Approximately a month after affording injunctive relief to One World, Judge Choe-Groves issued an opinion holding that the CIT had subject matter jurisdiction over the dispute. She agreed with the government that she lacked jurisdiction over the dispute pursuant to 28 U.S.C. § 1581(h), given that three of the four entries at issue postdated the commencement of the new lawsuit and that One World had not challenged a CBP ruling governing these entries. Slip Op. at 6–20. Nevertheless, Judge Choe-Groves concluded that she could hear the dispute pursuant to 28 U.S.C. § 1581(i)(4) because “One World’s cause of action speaks directly to the ‘administration and enforcement,’ of a matter referred to in [28 U.S.C. § 1581(a)], i.e., detention arising from the interpretation of a protest decision.”  Id. at 21. She also held that One World stated an appropriate claim for relief that did not require the exhaustion of administrative remedies because CBP’s seizure of the entries “would have deprived One World of its opportunity to challenge the detention if One World were to follow the statutory scheme for protests and wait to receive a response from [CBP].”  Id. at 25. In her decision, Judge Choe-Groves also granted One World the preliminary injunction that it requested and barred CBP from seizing the entries at issue. She held that One World will suffer irreparable harm absent an injunction and likely succeed on the merits of its claim that the redesigned garage door openers do not infringe the ’319 patent. Id. at 26–30. As to irreparable harm, she found that “One World would suffer loss of business, loss of goodwill, and loss of business opportunities.” Id. at 28. (Notably, when Judge Choe-Groves entered an injunction in the initial dispute between One World and CBP, she found irreparable harm based on One World’s likely loss of business, market share and “innovative advantage,” as well as likely damage to the company’s reputation.) She also concluded that the balance of the hardships weighed in One World’s favor because CBP’s seizure of the entries “would place a greater hardship” on the company than the government. Id. at 31.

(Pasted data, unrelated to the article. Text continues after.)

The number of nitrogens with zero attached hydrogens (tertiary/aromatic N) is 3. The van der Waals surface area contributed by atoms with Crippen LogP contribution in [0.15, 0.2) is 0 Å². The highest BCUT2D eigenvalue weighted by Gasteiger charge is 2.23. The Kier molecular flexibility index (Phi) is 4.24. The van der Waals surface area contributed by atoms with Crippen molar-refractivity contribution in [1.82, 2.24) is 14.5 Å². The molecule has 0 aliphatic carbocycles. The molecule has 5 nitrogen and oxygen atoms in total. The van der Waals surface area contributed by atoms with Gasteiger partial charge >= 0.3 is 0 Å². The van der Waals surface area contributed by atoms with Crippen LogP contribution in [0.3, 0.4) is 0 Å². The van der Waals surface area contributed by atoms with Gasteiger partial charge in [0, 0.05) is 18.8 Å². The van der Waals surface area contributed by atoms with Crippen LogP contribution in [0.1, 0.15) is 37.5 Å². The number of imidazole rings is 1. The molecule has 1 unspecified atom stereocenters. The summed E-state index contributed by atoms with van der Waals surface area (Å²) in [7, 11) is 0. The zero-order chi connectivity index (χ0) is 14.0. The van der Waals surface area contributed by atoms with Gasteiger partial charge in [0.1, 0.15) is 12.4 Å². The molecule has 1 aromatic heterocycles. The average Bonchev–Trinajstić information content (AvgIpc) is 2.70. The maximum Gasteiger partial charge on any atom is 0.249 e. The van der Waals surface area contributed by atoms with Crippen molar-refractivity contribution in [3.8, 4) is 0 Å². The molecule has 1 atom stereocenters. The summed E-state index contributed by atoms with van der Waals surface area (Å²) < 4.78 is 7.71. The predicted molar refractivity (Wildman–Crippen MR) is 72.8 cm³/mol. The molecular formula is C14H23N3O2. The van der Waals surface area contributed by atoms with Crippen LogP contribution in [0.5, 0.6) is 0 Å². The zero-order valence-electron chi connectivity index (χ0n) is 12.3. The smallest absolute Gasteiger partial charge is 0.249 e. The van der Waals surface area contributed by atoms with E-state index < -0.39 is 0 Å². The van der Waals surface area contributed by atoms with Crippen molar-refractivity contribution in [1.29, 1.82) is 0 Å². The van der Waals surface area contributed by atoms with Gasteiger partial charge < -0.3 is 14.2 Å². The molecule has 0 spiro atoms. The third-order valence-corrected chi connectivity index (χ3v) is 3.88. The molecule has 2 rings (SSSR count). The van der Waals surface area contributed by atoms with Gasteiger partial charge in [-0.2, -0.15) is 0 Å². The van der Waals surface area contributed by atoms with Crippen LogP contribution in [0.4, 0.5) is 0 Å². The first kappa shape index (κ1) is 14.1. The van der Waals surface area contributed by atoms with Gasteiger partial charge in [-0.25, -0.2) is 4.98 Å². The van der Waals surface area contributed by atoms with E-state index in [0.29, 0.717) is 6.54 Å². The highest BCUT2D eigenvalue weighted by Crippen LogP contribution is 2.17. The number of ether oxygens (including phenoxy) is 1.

The ITC, CBP and the Chamberlain Group immediately filed an interlocutory appeal with the Federal Circuit challenging Judge Choe-Groves’s decision to exercise subject matter jurisdiction over the appeal and grant injunctive relief. In the weeks that followed, the parties made a flurry of filings ranging from motions to amend the complaint to requests for additional injunctive relief. Ultimately, however, the parties settled the dispute and jointly sought to dismiss or stay the case, based on the same ITC administrative law judge determination discussed above regarding the noninfringement of the ’319 patent by One World’s redesigned garage door openers. Days later, Judge Choe-Groves dismissed the appeal.